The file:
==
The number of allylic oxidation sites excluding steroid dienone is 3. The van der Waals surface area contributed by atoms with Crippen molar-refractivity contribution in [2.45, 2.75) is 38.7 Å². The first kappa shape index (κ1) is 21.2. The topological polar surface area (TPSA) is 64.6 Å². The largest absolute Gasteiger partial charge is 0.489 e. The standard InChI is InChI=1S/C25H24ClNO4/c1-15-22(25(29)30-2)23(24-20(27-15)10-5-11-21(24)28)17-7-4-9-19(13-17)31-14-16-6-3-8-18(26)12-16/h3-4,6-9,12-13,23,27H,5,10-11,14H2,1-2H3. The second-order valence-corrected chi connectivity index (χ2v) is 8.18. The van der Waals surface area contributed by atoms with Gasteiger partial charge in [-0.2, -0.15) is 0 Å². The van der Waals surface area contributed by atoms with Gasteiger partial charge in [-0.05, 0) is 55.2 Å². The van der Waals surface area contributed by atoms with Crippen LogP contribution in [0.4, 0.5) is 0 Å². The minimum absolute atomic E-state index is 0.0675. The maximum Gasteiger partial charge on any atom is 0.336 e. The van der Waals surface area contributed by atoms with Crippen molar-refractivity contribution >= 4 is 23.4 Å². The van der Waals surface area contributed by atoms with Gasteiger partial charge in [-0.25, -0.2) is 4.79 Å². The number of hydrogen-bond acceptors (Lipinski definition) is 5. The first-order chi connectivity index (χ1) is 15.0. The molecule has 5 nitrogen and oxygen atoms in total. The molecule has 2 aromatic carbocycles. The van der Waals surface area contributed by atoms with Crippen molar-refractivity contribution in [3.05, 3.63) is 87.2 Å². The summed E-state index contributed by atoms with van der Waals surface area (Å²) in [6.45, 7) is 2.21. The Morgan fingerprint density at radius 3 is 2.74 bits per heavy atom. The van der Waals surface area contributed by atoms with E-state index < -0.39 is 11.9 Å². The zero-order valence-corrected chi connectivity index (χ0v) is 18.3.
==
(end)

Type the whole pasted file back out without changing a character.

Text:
The number of allylic oxidation sites excluding steroid dienone is 3. The van der Waals surface area contributed by atoms with Crippen molar-refractivity contribution in [2.45, 2.75) is 38.7 Å². The first kappa shape index (κ1) is 21.2. The topological polar surface area (TPSA) is 64.6 Å². The largest absolute Gasteiger partial charge is 0.489 e. The standard InChI is InChI=1S/C25H24ClNO4/c1-15-22(25(29)30-2)23(24-20(27-15)10-5-11-21(24)28)17-7-4-9-19(13-17)31-14-16-6-3-8-18(26)12-16/h3-4,6-9,12-13,23,27H,5,10-11,14H2,1-2H3. The second-order valence-corrected chi connectivity index (χ2v) is 8.18. The van der Waals surface area contributed by atoms with Gasteiger partial charge in [-0.2, -0.15) is 0 Å². The van der Waals surface area contributed by atoms with Gasteiger partial charge in [-0.05, 0) is 55.2 Å². The van der Waals surface area contributed by atoms with Crippen LogP contribution in [0.4, 0.5) is 0 Å². The minimum absolute atomic E-state index is 0.0675. The maximum Gasteiger partial charge on any atom is 0.336 e. The van der Waals surface area contributed by atoms with Crippen molar-refractivity contribution >= 4 is 23.4 Å². The van der Waals surface area contributed by atoms with Gasteiger partial charge in [-0.25, -0.2) is 4.79 Å². The number of hydrogen-bond acceptors (Lipinski definition) is 5. The first-order chi connectivity index (χ1) is 15.0. The molecule has 5 nitrogen and oxygen atoms in total. The molecule has 2 aromatic carbocycles. The van der Waals surface area contributed by atoms with Crippen molar-refractivity contribution in [3.05, 3.63) is 87.2 Å². The summed E-state index contributed by atoms with van der Waals surface area (Å²) in [6.45, 7) is 2.21. The Morgan fingerprint density at radius 3 is 2.74 bits per heavy atom. The van der Waals surface area contributed by atoms with E-state index < -0.39 is 11.9 Å². The zero-order valence-corrected chi connectivity index (χ0v) is 18.3.